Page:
It is a cautious approach; they (ESA) appeared to have rejected outright requests from the Russians for funds. The reasons given seems pretty valid. If ESA is not going to much say in the design n construction, they will be nothing more than a financier for the program which ESA does not want.

While ESA reconigzes the Russians as one of the key partners in providing manned space access, I think they also do not want to be beholden to them.


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Post    Posted on: Wed Dec 07, 2005 10:41 am
I thought that ESA might play a bigger role but it seems that if all the Russians want from them is the finance and a few bits of technology then ESA would be better off going it alone or possibly with JAXA, who I think are looking to get more involved with manned space flight.

Pity if it had been a partnership then I think there would have been benefits to both sides, but as a cash cow ESA should spend its money elsewhere. I think that this goes to show that ESA really needs its own crew transportation system, I dont think that they will be able to achieve a manned Mars mission (one of Aurora's objectives) without it.

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Post    Posted on: Wed Dec 07, 2005 8:41 pm
Andy Hill wrote:
(...) I think that this goes to show that ESA really needs its own crew transportation system, I dont think that they will be able to achieve a manned Mars mission (one of Aurora's objectives) without it.


Well, the first objective of Aurora, a robotic Mars exploration (The Exo-Mars for launch in 2011), has been funded at the ministerial council this week. Even the British were interested in this. That goes a long way to prove Aurora is for real, answering your original question in this topic.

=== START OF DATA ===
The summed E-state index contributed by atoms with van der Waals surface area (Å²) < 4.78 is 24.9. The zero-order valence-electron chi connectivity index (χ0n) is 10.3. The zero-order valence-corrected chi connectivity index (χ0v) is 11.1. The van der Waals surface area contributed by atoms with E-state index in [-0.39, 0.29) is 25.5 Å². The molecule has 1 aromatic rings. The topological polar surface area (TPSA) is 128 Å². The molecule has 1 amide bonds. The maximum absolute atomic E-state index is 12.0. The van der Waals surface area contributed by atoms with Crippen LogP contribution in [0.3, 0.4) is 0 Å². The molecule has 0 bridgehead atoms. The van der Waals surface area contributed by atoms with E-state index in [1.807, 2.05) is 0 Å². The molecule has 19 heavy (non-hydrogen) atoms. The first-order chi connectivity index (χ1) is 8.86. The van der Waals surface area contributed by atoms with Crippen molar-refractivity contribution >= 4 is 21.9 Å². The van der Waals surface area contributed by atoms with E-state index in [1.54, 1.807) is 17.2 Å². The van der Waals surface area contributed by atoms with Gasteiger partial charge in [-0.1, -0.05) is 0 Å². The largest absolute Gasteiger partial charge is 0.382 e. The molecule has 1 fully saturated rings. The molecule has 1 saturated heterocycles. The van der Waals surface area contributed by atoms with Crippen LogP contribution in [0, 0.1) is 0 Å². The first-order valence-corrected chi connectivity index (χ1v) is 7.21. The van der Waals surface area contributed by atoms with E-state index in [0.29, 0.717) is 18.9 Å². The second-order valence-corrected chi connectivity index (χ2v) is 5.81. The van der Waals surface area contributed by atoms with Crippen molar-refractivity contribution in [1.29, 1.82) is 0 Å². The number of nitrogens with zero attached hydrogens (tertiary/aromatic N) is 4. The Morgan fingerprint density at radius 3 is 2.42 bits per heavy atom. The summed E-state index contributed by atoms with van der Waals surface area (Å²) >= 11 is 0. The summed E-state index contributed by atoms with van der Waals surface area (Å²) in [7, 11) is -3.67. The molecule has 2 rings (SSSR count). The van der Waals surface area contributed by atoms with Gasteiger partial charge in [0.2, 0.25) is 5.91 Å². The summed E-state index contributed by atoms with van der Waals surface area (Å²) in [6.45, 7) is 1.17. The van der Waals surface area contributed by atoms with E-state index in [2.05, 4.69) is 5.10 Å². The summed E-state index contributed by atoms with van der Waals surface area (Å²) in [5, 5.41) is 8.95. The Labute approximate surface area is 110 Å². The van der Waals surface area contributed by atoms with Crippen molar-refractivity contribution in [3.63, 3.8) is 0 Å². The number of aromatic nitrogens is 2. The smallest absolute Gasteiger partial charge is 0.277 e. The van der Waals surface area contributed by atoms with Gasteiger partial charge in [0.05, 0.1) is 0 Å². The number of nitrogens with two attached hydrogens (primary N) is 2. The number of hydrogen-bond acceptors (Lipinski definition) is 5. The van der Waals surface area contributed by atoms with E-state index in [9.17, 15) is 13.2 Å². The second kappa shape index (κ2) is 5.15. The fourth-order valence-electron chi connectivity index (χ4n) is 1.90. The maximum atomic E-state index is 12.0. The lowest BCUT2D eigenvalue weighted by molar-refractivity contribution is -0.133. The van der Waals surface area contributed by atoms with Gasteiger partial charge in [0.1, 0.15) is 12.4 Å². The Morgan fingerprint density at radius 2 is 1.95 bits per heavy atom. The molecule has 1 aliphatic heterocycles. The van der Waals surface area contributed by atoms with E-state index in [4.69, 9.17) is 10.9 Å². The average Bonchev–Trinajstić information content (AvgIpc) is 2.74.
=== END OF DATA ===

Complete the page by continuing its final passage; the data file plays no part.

As for a crew transportation system, ESA's role has often been to ensure independent European access to a space technology the moment that technology is considered to be strategically important for Europe - such as Ariane, and more recently the "programme for non-dependence". Accordingly, if manned spaceflight goes high enough on the agenda, ESA will no doubt do this; until then, they'll be more than happy to ensure access via a partnership.

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Post    Posted on: Wed Dec 07, 2005 8:59 pm
As Chinese missions get more impressive and Russia and the US start to have more manned missions and fund more space technology, ESA will more and more look like the poor cousin and European pride might start to get prickled. Soon the questions of why havent we got a crew transport vehicle and why are we forced to rely on other nations to launch our astronauts will start to surface.

If JAXA and ISRO start to develop manned vehicles, ESA will not wish to be left out. Because of the long development timescales they cannot afford to be left sitting on the shelf for to much longer.

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Post    Posted on: Thu Dec 08, 2005 8:31 am
Since ESA has a budget much smaller than the US I could imagine that they decide to go the way NASA is starting to go currently: use privately financed vehicles if they get a supplier of private orbital access.